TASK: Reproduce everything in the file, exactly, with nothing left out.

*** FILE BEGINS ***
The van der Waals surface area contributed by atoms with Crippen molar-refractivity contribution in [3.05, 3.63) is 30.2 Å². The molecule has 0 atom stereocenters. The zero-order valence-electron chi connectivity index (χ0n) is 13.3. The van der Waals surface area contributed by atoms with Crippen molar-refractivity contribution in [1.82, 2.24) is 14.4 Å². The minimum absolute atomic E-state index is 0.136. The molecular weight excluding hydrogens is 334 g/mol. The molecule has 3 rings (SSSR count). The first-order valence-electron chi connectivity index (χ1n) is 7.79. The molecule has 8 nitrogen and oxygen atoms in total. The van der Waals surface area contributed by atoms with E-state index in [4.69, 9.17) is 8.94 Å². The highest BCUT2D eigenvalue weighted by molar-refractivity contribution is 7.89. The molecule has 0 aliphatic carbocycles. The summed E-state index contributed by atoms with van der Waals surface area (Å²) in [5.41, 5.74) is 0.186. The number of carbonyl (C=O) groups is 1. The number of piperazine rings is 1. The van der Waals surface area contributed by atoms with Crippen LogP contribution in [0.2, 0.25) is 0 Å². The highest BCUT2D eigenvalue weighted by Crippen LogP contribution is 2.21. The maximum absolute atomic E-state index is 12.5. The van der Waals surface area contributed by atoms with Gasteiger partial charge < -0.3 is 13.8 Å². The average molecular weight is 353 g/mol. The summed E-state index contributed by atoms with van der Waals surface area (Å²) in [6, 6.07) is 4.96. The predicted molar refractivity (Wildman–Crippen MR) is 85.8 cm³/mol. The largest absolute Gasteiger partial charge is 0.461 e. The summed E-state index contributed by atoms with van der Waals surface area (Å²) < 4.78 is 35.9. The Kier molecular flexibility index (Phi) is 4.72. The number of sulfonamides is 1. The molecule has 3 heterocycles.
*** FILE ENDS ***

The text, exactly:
The van der Waals surface area contributed by atoms with Crippen molar-refractivity contribution in [3.05, 3.63) is 30.2 Å². The molecule has 0 atom stereocenters. The zero-order valence-electron chi connectivity index (χ0n) is 13.3. The van der Waals surface area contributed by atoms with Crippen molar-refractivity contribution in [1.82, 2.24) is 14.4 Å². The minimum absolute atomic E-state index is 0.136. The molecular weight excluding hydrogens is 334 g/mol. The molecule has 3 rings (SSSR count). The first-order valence-electron chi connectivity index (χ1n) is 7.79. The molecule has 8 nitrogen and oxygen atoms in total. The van der Waals surface area contributed by atoms with E-state index in [4.69, 9.17) is 8.94 Å². The highest BCUT2D eigenvalue weighted by molar-refractivity contribution is 7.89. The molecule has 0 aliphatic carbocycles. The summed E-state index contributed by atoms with van der Waals surface area (Å²) in [5.41, 5.74) is 0.186. The number of carbonyl (C=O) groups is 1. The number of piperazine rings is 1. The van der Waals surface area contributed by atoms with Crippen LogP contribution in [0.2, 0.25) is 0 Å². The highest BCUT2D eigenvalue weighted by Crippen LogP contribution is 2.21. The maximum absolute atomic E-state index is 12.5. The van der Waals surface area contributed by atoms with Gasteiger partial charge < -0.3 is 13.8 Å². The average molecular weight is 353 g/mol. The summed E-state index contributed by atoms with van der Waals surface area (Å²) in [6, 6.07) is 4.96. The predicted molar refractivity (Wildman–Crippen MR) is 85.8 cm³/mol. The largest absolute Gasteiger partial charge is 0.461 e. The summed E-state index contributed by atoms with van der Waals surface area (Å²) < 4.78 is 35.9. The Kier molecular flexibility index (Phi) is 4.72. The number of sulfonamides is 1. The molecule has 3 heterocycles.